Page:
Monday, June 05, 2006

# Posted 1:52 PM by Patrick Porter  

THE LIMITS OF MULTILATERALISM: Forging alliances and seeking to persuade remain important tools of diplomacy. But in Darfur we are seeing the dangers of enshrining international agreement as the sine qua non of foreign policy.

At the British Hay Festival, Hitch, as usual, says it memorably:
I sometimes ask myself: if it weren’t for Iraq, could we have done more, or even something about Darfur?...Without this, we might have been able to try and arrest the genocide of our African Moslem brothers and sisters at the hands of death squads of Arab Moslems.

But, even as I say that I realise… that it was decided to play Darfur Kofi Annan’s way. This time it’ll be consultation, this time it’ll be negotiation. This time no pre-emption, this time no unilateralism. And we know that the genocidaires ran out the clock of that spare time to complete the genocide. Now there’s almost no-one left to kill.

So everyone has to face this question. And I’m sorry to say that it will not be decided by jokes about George Bush’s IQ.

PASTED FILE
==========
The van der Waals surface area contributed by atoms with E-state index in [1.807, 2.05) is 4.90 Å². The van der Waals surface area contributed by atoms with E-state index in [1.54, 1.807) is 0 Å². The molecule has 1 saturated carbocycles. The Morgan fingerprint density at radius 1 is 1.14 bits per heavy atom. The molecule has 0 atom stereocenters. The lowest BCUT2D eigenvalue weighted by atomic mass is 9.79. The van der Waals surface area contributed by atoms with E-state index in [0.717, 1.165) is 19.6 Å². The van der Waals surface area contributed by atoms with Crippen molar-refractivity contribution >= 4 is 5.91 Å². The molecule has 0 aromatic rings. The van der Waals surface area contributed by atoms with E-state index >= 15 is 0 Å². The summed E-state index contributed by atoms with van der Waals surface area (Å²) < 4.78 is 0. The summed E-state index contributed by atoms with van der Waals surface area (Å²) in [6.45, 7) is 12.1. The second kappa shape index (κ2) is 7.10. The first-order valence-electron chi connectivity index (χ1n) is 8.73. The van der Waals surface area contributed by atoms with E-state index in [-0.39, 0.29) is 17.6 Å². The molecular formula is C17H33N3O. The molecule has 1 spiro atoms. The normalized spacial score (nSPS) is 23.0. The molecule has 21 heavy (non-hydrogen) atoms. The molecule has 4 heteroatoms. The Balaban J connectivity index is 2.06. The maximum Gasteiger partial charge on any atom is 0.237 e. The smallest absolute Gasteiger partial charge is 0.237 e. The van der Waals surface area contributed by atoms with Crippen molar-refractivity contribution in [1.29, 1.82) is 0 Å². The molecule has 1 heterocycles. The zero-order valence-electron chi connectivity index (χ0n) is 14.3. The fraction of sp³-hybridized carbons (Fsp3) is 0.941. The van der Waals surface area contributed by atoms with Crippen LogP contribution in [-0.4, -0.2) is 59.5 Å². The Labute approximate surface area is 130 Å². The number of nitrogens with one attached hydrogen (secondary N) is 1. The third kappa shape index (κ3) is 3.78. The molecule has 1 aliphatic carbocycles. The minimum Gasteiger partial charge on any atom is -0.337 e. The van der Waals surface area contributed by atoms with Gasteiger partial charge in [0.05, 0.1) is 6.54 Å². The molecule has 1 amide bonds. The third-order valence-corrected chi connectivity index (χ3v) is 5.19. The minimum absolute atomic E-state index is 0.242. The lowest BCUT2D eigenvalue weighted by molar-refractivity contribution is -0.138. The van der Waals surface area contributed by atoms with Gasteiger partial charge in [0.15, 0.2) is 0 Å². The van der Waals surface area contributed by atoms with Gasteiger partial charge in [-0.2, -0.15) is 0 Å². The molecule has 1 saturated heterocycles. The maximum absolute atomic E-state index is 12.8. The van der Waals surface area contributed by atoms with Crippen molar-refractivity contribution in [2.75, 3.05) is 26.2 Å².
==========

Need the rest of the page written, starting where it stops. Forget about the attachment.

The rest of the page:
(2) opinions -- Add your opinion

This is not an argument for ad hoc unilaterism but rather for clear rules and conditions for humanitarian intervention. 'Multilateralism', being the tool with which to develop these rules, conditions and responsibilities. Without this, we risk relativizing all arguments for the use of force for humanitarian purposes, as Hitch gets away with in the above quote.
Possibly, but how do you get nations with strict attitudes to inviolable sovereignty, such as China, to agree to 'rules, conditions and responsibilities' for humanitarian intervention?'

Instead of trying vainly to persuade the entire international community, why not engage countries like India and Japan in a democratic alliance? You might have more of a chance of developing this framework for intervention.
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